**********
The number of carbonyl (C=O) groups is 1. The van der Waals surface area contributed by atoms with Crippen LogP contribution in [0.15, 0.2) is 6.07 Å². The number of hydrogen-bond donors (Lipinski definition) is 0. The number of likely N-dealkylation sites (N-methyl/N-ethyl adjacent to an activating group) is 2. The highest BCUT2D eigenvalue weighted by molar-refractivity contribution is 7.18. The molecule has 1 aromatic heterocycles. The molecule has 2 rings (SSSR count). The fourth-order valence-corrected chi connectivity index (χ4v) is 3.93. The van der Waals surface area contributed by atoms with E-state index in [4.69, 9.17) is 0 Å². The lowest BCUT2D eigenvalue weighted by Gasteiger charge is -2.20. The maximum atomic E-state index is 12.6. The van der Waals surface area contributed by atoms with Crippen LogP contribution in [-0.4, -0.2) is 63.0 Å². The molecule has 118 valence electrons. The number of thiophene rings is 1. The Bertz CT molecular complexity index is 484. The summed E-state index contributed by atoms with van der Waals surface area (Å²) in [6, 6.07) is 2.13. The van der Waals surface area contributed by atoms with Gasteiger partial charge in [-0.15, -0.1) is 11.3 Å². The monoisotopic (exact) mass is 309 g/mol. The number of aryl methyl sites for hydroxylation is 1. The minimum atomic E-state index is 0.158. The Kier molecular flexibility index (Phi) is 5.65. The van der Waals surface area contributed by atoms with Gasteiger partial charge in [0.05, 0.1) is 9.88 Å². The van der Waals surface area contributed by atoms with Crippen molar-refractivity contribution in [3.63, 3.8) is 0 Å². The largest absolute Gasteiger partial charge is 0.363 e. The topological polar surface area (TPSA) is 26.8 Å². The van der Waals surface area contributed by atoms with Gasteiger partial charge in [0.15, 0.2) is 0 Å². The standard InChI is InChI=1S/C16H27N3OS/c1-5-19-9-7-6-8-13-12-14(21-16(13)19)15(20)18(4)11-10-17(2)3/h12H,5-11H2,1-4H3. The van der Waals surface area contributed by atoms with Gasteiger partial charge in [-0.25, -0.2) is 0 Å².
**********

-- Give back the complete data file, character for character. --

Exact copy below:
The number of carbonyl (C=O) groups is 1. The van der Waals surface area contributed by atoms with Crippen LogP contribution in [0.15, 0.2) is 6.07 Å². The number of hydrogen-bond donors (Lipinski definition) is 0. The number of likely N-dealkylation sites (N-methyl/N-ethyl adjacent to an activating group) is 2. The highest BCUT2D eigenvalue weighted by molar-refractivity contribution is 7.18. The molecule has 1 aromatic heterocycles. The molecule has 2 rings (SSSR count). The fourth-order valence-corrected chi connectivity index (χ4v) is 3.93. The van der Waals surface area contributed by atoms with E-state index in [4.69, 9.17) is 0 Å². The lowest BCUT2D eigenvalue weighted by Gasteiger charge is -2.20. The maximum atomic E-state index is 12.6. The van der Waals surface area contributed by atoms with Crippen LogP contribution in [-0.4, -0.2) is 63.0 Å². The molecule has 118 valence electrons. The number of thiophene rings is 1. The Bertz CT molecular complexity index is 484. The summed E-state index contributed by atoms with van der Waals surface area (Å²) in [6, 6.07) is 2.13. The van der Waals surface area contributed by atoms with Gasteiger partial charge in [-0.15, -0.1) is 11.3 Å². The monoisotopic (exact) mass is 309 g/mol. The number of aryl methyl sites for hydroxylation is 1. The minimum atomic E-state index is 0.158. The Kier molecular flexibility index (Phi) is 5.65. The van der Waals surface area contributed by atoms with Gasteiger partial charge in [0.05, 0.1) is 9.88 Å². The van der Waals surface area contributed by atoms with Crippen molar-refractivity contribution in [3.63, 3.8) is 0 Å². The largest absolute Gasteiger partial charge is 0.363 e. The topological polar surface area (TPSA) is 26.8 Å². The van der Waals surface area contributed by atoms with Gasteiger partial charge in [0.15, 0.2) is 0 Å². The standard InChI is InChI=1S/C16H27N3OS/c1-5-19-9-7-6-8-13-12-14(21-16(13)19)15(20)18(4)11-10-17(2)3/h12H,5-11H2,1-4H3. The van der Waals surface area contributed by atoms with Gasteiger partial charge in [-0.25, -0.2) is 0 Å².